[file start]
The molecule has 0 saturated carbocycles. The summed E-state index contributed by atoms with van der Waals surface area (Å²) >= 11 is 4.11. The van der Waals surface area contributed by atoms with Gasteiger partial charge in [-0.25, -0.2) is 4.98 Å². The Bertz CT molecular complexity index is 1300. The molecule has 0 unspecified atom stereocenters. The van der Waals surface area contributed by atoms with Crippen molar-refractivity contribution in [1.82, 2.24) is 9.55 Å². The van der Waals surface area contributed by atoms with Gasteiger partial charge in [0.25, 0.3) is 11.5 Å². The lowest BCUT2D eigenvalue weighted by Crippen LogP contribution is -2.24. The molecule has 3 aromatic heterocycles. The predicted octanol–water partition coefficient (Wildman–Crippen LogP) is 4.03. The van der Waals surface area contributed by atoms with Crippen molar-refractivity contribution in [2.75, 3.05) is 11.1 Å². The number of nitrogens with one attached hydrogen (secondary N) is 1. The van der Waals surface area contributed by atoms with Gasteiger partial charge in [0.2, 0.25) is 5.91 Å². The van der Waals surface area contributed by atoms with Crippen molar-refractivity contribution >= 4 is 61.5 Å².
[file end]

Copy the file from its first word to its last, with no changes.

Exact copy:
The molecule has 0 saturated carbocycles. The summed E-state index contributed by atoms with van der Waals surface area (Å²) >= 11 is 4.11. The van der Waals surface area contributed by atoms with Gasteiger partial charge in [-0.25, -0.2) is 4.98 Å². The Bertz CT molecular complexity index is 1300. The molecule has 0 unspecified atom stereocenters. The van der Waals surface area contributed by atoms with Crippen molar-refractivity contribution in [1.82, 2.24) is 9.55 Å². The van der Waals surface area contributed by atoms with Gasteiger partial charge in [0.25, 0.3) is 11.5 Å². The lowest BCUT2D eigenvalue weighted by Crippen LogP contribution is -2.24. The molecule has 3 aromatic heterocycles. The predicted octanol–water partition coefficient (Wildman–Crippen LogP) is 4.03. The van der Waals surface area contributed by atoms with Crippen molar-refractivity contribution in [2.75, 3.05) is 11.1 Å². The number of nitrogens with one attached hydrogen (secondary N) is 1. The van der Waals surface area contributed by atoms with Gasteiger partial charge in [0.2, 0.25) is 5.91 Å². The van der Waals surface area contributed by atoms with Crippen molar-refractivity contribution >= 4 is 61.5 Å².